Podcasts Political Beats

Episode 109: Eli Lake / Prince [Part 1]

(Warner Brothers)


Your hosts Scot Bertram (@ScotBertram) and Jeff Blehar (@EsotericCD) are joined by Eli Lake. Eli is a contributing editor at Commentary, and fellow at the Clements Center at UT-Austin. Follow him on Twitter at @EliLake.

Eli’s Music Pick: Prince

Dearly beloved, we are gathered here today to get through this thing called Life. Electric word, “Life,” and it’s a mighty long time, but I’m here to tell you, there’s something else: Prince Rogers Nelson. Known to the world by his first name, Prince was a self-made musical polymath who performed the singular trick of somehow altering the world to accommodate his eccentricity and musical genius rather than the other way around. We know Prince in our cultural memory as one of the classic 1980s MTV megastars alongside Madonna, Michael, and Bruce, but what is less appreciated is just how remarkable it is that he managed to vault himself so easily into that rarified company despite being so unapologetically weird.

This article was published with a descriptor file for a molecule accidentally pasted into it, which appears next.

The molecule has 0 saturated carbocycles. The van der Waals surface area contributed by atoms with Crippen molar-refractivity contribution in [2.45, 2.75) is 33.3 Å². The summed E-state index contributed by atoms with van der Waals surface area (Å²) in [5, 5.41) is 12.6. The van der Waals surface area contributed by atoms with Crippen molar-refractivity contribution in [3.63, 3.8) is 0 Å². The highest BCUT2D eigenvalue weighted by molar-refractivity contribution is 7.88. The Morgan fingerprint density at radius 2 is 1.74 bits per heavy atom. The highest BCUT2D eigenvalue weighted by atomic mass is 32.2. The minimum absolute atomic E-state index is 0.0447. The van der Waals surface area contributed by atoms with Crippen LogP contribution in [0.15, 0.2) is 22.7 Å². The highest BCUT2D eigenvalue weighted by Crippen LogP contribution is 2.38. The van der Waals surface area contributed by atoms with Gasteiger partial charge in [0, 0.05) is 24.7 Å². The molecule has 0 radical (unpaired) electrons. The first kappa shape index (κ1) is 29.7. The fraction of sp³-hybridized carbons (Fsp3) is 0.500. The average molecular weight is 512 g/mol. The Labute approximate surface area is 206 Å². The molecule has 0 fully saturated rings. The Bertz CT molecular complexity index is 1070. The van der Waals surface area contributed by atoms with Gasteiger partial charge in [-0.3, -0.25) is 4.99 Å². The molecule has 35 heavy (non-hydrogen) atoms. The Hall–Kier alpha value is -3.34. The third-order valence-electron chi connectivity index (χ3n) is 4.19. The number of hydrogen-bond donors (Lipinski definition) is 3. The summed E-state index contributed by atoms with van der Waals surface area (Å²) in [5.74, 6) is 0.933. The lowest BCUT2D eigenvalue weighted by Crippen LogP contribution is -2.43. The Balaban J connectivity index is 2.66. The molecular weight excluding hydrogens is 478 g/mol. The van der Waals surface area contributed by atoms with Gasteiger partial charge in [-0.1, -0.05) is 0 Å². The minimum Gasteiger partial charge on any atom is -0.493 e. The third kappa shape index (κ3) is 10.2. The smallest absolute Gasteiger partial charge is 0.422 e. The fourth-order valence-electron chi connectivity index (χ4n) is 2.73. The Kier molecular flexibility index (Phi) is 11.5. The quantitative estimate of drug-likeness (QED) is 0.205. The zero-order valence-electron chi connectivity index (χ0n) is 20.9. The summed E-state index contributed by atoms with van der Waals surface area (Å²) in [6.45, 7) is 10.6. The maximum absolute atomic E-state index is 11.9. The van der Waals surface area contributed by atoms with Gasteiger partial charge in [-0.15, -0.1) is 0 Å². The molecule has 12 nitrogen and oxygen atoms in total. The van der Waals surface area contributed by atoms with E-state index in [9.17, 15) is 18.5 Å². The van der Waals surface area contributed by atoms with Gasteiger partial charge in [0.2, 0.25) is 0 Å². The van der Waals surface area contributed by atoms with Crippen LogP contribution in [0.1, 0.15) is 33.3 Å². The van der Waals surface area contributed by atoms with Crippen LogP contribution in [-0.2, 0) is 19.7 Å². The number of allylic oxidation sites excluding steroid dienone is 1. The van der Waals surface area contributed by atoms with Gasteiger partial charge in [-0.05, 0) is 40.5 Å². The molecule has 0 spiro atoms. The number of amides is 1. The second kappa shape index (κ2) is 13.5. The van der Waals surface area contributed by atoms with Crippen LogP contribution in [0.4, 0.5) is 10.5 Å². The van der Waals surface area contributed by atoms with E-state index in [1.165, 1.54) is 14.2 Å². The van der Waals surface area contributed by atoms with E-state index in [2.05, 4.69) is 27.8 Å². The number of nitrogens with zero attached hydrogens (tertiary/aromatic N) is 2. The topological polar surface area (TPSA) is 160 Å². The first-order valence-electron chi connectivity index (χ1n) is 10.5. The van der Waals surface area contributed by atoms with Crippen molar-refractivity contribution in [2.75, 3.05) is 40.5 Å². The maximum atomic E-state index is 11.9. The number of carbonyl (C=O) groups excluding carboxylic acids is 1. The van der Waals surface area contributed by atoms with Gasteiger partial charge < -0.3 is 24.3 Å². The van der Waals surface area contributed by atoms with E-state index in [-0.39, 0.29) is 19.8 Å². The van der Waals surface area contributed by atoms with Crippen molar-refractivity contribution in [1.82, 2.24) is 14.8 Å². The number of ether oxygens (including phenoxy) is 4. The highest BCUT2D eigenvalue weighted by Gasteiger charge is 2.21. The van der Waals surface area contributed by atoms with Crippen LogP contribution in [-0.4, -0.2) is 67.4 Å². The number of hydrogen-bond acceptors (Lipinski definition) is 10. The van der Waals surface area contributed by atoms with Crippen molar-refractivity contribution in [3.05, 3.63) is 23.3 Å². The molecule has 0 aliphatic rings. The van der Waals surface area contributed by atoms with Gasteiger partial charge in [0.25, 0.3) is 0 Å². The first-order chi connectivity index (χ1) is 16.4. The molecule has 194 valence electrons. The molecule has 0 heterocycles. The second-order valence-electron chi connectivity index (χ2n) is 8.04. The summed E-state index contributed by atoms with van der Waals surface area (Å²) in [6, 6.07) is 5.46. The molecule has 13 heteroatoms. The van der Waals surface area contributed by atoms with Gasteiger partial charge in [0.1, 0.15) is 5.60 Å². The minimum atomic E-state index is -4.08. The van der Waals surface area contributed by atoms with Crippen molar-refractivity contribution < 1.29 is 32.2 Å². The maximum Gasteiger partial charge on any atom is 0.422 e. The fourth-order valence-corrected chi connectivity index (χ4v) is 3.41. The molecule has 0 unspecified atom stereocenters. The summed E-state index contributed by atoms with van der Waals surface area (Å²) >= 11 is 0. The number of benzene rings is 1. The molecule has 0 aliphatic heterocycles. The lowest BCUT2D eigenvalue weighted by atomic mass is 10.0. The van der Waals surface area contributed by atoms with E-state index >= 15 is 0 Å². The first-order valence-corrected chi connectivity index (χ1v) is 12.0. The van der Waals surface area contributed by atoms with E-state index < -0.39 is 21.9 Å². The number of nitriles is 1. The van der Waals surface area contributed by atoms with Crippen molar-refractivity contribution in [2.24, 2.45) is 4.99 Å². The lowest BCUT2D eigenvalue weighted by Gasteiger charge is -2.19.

A Minneapolis kid who refused to ever give up his roots, Prince was so determined to carve his own path through the musical world of the late Seventies and Eighties that he recorded nearly every single note of all of his albums during this era. From his origins as an upstart in the R&B charts (as an heir to the autonomous tradition of Stevie Wonder, with crossover ambitions to match) to the avant-garde outrage of Dirty Mind and Controversy, to the world-conquering success of 1999 and Purple Rain, Prince moved with such method and purpose that the gang is almost in awe of the scope of his growth from 1978 to 1985. Join us for Part 1 of a three-part series where we celebrate the transcendent genius, and oddness, of The Purple One, his Royal Badness. We’re living the pop life over here on Political Beats for the next few episodes.

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